The US Fed stumped the markets on Wednesday by its decision to continue with its $85-billion bond-buying programme. Brokerage houses give their take on a move largely seen as unexpected.
Markets are thrilled and the much-needed reprieve for the battered Emerging Markets (EM) investors is on its way, said HSBC. Even India and Indonesia, experiencing balance of payments pressures of late, should benefit nicely, said Frederic Neumann, co-head, Asian Economics Research.
“With Chinese data having turned up, and the Bank of Japan running at full speed, it looks like Asia might get its mojo back. Whether this will stick depends on reforms. The window will not be open for long: The Fed still thinks it will be done with QE by mid-2014 and tapering has probably been postponed by only three months,” said the note by Neumann.
According to the global financial major, the Fed decision is a “big relief for Asia’s hard-pressed emerging markets”. HSBC, however, said it expected that the FOMC will decide to start moderating the pace of QE purchases at its December meeting. By that time, fiscal policy risks, which appear to have played a part in staying the Committee’s hand on tapering at this time, should be resolved, and policymakers should have enough evidence by then of a modest pickup in economic growth and a rebound in the inflation rate closer to its 2% medium-term target, said the global financial major.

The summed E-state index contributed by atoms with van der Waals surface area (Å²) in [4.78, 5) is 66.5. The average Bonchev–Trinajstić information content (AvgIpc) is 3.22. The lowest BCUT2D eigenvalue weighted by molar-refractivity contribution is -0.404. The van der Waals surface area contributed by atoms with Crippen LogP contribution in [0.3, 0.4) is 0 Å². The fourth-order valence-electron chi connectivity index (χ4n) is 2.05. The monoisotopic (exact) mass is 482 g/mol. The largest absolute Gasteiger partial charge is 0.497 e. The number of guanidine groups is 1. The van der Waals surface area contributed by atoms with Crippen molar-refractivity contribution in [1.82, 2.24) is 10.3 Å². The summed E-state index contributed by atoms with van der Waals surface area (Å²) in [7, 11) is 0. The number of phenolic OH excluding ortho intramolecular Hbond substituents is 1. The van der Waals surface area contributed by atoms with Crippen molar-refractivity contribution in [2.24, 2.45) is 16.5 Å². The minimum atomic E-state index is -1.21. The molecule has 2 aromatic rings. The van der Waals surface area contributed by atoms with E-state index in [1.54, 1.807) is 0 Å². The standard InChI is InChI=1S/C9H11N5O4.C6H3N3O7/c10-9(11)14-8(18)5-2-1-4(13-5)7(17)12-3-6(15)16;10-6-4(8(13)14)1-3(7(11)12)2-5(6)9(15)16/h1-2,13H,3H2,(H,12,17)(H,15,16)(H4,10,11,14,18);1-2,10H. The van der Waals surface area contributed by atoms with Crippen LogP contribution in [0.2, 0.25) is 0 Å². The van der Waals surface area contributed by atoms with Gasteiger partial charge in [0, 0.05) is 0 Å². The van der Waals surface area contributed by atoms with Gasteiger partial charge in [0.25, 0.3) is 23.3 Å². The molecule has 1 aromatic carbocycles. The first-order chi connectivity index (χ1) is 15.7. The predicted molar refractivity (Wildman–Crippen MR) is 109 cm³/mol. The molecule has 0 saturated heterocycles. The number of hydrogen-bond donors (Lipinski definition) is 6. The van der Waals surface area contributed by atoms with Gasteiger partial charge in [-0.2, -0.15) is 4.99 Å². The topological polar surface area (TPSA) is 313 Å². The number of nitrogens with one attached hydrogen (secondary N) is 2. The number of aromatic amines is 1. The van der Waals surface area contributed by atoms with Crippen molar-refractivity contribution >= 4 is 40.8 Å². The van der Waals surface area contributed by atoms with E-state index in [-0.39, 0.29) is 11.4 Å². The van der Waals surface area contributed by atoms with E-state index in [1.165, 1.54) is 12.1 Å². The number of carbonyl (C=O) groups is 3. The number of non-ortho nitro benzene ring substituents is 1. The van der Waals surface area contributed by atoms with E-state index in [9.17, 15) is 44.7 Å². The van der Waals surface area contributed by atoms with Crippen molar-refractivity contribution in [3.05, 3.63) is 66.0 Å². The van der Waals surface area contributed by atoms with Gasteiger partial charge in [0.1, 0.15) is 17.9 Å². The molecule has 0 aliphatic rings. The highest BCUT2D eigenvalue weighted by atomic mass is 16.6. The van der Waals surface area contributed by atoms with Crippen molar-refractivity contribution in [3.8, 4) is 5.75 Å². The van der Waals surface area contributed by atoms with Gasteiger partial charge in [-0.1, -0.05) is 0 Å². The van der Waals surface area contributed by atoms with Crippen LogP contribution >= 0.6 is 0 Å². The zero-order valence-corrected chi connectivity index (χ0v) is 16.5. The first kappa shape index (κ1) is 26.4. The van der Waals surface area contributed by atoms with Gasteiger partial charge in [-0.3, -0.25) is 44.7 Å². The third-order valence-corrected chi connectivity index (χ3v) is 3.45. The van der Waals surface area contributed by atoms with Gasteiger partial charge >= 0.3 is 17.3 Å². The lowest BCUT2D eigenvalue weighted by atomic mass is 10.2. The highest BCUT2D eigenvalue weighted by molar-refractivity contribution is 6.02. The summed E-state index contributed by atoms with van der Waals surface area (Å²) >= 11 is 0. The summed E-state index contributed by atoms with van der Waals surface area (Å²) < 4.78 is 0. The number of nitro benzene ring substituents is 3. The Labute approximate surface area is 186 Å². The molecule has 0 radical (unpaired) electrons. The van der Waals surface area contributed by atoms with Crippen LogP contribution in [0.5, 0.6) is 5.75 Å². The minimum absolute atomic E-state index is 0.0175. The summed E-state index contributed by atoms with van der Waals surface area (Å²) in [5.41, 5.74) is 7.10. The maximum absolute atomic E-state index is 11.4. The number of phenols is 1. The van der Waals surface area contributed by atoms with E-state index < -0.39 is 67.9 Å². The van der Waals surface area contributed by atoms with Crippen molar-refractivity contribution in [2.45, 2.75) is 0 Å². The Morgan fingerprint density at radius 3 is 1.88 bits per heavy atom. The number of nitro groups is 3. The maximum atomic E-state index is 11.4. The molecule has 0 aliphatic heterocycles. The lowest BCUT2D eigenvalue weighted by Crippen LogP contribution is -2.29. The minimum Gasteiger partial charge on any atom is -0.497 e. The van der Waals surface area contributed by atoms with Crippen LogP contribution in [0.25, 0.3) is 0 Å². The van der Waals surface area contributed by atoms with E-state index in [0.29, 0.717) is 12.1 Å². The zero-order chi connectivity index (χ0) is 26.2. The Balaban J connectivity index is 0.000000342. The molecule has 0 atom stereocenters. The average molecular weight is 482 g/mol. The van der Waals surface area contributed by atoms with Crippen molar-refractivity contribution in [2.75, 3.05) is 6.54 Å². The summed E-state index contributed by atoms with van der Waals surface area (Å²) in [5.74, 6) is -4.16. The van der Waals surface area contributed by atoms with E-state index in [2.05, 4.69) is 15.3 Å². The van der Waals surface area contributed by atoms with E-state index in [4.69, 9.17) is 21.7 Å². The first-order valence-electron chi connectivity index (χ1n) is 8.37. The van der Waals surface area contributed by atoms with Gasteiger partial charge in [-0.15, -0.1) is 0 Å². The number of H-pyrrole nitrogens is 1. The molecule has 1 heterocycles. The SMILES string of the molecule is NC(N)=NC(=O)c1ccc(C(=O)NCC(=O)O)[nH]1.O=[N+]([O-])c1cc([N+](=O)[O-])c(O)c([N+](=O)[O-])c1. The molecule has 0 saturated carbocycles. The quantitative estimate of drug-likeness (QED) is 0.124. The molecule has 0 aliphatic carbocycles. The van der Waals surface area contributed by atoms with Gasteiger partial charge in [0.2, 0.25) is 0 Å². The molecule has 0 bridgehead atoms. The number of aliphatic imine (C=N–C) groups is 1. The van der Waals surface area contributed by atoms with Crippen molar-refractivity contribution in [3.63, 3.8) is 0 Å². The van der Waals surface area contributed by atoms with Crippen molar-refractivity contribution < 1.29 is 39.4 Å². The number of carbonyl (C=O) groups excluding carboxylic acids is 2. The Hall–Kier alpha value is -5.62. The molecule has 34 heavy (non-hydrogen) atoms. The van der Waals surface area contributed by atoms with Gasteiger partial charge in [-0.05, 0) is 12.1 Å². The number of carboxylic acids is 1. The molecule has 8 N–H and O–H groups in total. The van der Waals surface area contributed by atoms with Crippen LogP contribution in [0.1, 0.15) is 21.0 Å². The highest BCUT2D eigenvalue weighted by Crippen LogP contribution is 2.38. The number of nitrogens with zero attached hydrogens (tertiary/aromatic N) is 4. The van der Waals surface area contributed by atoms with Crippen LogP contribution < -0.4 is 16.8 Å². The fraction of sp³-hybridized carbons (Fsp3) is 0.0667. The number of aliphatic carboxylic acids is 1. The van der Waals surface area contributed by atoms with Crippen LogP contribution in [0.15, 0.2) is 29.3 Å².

In the context of the recent sell-off in the Asian markets, HSBC said that the “plunge... had much deeper sources” and tapering fears were just a trigger.
“In many Asian economies, growth fundamentals have gradually deteriorated for years. Easy cash has been a decidedly mixed blessing for the region. While it helped to buffer export-dependent economies from the malaise in the West, it also blunted any incentives for structural reforms and enabled a dependence on debt to sustain prosperity amid slowing growth in productivity,” it said.
However, it went on to add that the fact that the money train will continue for a while means the risk of a hard-landing or a balance of payments crisis has